Jeremy said that fast.ai ami supports p2 instances only…(if i can remember)
Yes, with data augmentation + precompute = True, tfms is ignored. And, I think I didn’t intend to do it. However, as I think twice, maybe I wanted to start with a couple of epochs only training the final layer and then turn off precompute, start augmentations and tweak initial layers. Damn! I missed this point while I built my network. These models always teach us something more and we keep trying
However, let me try again with
precompute=False and get back to you.
Edit: Striking off incorrect details.
Our AMI does use CUDA 9, but I believe p3 requires a separate AMI. However, you can easily create your own, by using the Amazon deep learning AMI, installing anaconda, cloning fastai repo, and doing
conda env update.
Oops, didn’t realize that ! Apologies.
I am getting an error when I do the prediction on the test set. Pls help as to how to address. I had two test folders - test-jpg and test-jpg-additional. I copied all images from test-jpg-additional into test-jpg so that the total number of images are in test-jpg. This error started coming post that.
Thanks you so much @KevinB. Will try this!
Thank you everyone. My score is .93067. I did pretty much what @KevinB did except that I ran once for the frozen model and once for unfrozen one! i.e. (3,1,2) equation which run 7 epochs!
Jeremy style version for preparing submission file:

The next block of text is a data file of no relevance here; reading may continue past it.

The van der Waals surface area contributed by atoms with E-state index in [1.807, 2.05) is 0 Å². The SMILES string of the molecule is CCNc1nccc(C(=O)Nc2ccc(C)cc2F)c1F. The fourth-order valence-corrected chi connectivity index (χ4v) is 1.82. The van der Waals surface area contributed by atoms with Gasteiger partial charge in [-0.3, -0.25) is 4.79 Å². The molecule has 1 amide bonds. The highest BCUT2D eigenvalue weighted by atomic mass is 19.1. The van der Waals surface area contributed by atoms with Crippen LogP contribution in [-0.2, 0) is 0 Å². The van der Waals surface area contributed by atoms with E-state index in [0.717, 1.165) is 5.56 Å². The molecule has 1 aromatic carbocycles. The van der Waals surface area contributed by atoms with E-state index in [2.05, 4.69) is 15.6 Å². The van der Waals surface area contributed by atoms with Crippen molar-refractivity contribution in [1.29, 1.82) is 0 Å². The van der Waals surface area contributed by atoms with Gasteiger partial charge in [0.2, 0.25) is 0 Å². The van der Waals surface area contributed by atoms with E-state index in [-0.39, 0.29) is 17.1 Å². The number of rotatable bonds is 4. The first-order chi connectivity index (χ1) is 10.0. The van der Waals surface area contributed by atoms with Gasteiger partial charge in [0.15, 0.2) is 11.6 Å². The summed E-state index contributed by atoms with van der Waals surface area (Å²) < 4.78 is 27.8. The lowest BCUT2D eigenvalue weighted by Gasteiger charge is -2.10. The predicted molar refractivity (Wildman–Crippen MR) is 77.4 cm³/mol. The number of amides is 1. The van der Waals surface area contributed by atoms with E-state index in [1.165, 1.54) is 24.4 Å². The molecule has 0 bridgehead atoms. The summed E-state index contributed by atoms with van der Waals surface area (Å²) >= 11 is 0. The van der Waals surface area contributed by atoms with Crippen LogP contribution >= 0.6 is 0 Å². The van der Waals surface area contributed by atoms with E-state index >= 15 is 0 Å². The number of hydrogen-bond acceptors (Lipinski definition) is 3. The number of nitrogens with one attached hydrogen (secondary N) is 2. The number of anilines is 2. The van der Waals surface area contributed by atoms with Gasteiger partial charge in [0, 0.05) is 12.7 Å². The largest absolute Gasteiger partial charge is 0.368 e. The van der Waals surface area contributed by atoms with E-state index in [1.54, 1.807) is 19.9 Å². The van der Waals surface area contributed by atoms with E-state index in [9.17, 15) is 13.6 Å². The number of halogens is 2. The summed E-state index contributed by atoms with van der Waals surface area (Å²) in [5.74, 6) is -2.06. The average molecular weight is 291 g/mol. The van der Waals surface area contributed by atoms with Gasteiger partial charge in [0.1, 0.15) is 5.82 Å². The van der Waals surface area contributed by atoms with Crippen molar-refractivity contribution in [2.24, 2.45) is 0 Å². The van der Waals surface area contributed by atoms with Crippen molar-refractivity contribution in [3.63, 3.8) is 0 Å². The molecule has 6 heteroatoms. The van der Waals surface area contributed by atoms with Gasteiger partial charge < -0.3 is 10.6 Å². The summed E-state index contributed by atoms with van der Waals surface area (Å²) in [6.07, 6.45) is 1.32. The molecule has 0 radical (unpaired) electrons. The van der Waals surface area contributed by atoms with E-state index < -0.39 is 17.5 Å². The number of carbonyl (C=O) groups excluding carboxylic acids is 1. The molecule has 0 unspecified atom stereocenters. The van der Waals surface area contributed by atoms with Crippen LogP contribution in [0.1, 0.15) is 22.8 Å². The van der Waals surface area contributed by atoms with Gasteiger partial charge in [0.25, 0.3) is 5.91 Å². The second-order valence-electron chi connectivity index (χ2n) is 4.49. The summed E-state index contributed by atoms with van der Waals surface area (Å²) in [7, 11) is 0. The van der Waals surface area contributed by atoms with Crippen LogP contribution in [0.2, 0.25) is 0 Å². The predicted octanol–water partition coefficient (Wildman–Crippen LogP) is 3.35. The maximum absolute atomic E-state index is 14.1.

fnames = [file.split(’/’).split(’.’) for file in data.test_ds.fnames]
classes = np.array(data.classes, dtype=str)
result = [" ".join(classes[np.where(pp>0.2)]) for pp in tta_test]
subm = np.stack([fnames, result], axis=1)
submission_file_name = “planet_rnet34_256.csv"
np.savetxt(submission_file_name, subm, fmt=”%s,%s", header=‘image_name,tags’, comments="")
from IPython.display import FileLink
Thank you all. I made my first submission and scored 0.93170 on public leaderboard and 0.92998 in private leaderboard.
please add test files from additional folder.
I used p3 before. It was a bit faster but cost 3 times more. Remember to “stop” it after use.
Hi all, Finally managed to get submission for this in kaggle using the tips and tricks shared here. One thing I am trying to find better explanation for when I find probability threshold using the opt_th() provided on the validation dataset. I get a threshold of 0.165 and my results on submission are slightly lower than the threshold of 0.2 that was suggested as default. Trying to figure out how the threshold of 0.2 was arrived at.
It was something folks in the comp discussed on the kaggle forum - just some trial and error really…
Thanks Jeremy. So I did more training with even larger LR for earlier layers (assuming the images are way different than imagenet and wanted to experiment beyond provided suggestions):
lrs = np.array([lr/4,lr/2,lr])
th = opt_th(val_prob, y, start=0.14, end=0.30, step=0.005)
This time I ended up with th of 0.195, private score stayed the same: 0.93007. Love the idea of empirically deriving the threshold from validation data, kind of like performing probability calibration using hold out data.
I have a number of questions. I didn’t see these answered anywhere else but sorry if I missed it!